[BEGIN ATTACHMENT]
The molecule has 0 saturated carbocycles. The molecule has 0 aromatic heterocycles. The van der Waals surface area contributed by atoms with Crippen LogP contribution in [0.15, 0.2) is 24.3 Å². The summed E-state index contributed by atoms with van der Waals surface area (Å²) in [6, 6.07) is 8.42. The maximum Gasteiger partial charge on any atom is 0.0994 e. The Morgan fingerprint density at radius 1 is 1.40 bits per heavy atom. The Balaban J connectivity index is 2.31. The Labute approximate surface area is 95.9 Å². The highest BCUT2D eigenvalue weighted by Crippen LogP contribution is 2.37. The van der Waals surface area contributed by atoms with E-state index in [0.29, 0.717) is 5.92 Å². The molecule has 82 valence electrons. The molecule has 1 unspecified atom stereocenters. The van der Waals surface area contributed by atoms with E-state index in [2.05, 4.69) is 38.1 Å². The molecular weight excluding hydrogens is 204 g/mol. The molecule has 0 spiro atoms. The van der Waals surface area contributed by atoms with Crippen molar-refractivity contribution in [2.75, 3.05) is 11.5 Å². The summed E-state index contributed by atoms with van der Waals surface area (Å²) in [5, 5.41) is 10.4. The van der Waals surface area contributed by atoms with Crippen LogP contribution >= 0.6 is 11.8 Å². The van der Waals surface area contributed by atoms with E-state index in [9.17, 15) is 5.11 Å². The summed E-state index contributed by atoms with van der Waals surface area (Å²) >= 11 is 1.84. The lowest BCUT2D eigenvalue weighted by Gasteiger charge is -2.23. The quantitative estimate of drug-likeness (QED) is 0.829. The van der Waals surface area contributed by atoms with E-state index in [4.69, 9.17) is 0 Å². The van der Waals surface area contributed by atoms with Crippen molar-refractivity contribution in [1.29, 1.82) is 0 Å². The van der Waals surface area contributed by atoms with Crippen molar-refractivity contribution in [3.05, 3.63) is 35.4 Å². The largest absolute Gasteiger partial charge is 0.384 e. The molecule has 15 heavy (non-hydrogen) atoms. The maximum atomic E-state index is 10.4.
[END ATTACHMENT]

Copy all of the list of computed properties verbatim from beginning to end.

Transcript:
The molecule has 0 saturated carbocycles. The molecule has 0 aromatic heterocycles. The van der Waals surface area contributed by atoms with Crippen LogP contribution in [0.15, 0.2) is 24.3 Å². The summed E-state index contributed by atoms with van der Waals surface area (Å²) in [6, 6.07) is 8.42. The maximum Gasteiger partial charge on any atom is 0.0994 e. The Morgan fingerprint density at radius 1 is 1.40 bits per heavy atom. The Balaban J connectivity index is 2.31. The Labute approximate surface area is 95.9 Å². The highest BCUT2D eigenvalue weighted by Crippen LogP contribution is 2.37. The van der Waals surface area contributed by atoms with E-state index in [0.29, 0.717) is 5.92 Å². The molecule has 82 valence electrons. The molecule has 1 unspecified atom stereocenters. The van der Waals surface area contributed by atoms with E-state index in [2.05, 4.69) is 38.1 Å². The molecular weight excluding hydrogens is 204 g/mol. The molecule has 0 spiro atoms. The van der Waals surface area contributed by atoms with Crippen molar-refractivity contribution in [2.75, 3.05) is 11.5 Å². The summed E-state index contributed by atoms with van der Waals surface area (Å²) in [5, 5.41) is 10.4. The van der Waals surface area contributed by atoms with Crippen LogP contribution >= 0.6 is 11.8 Å². The van der Waals surface area contributed by atoms with E-state index in [9.17, 15) is 5.11 Å². The summed E-state index contributed by atoms with van der Waals surface area (Å²) >= 11 is 1.84. The lowest BCUT2D eigenvalue weighted by Gasteiger charge is -2.23. The quantitative estimate of drug-likeness (QED) is 0.829. The van der Waals surface area contributed by atoms with E-state index in [4.69, 9.17) is 0 Å². The van der Waals surface area contributed by atoms with Crippen molar-refractivity contribution in [1.29, 1.82) is 0 Å². The van der Waals surface area contributed by atoms with Crippen molar-refractivity contribution in [3.05, 3.63) is 35.4 Å². The largest absolute Gasteiger partial charge is 0.384 e. The molecule has 15 heavy (non-hydrogen) atoms. The maximum atomic E-state index is 10.4.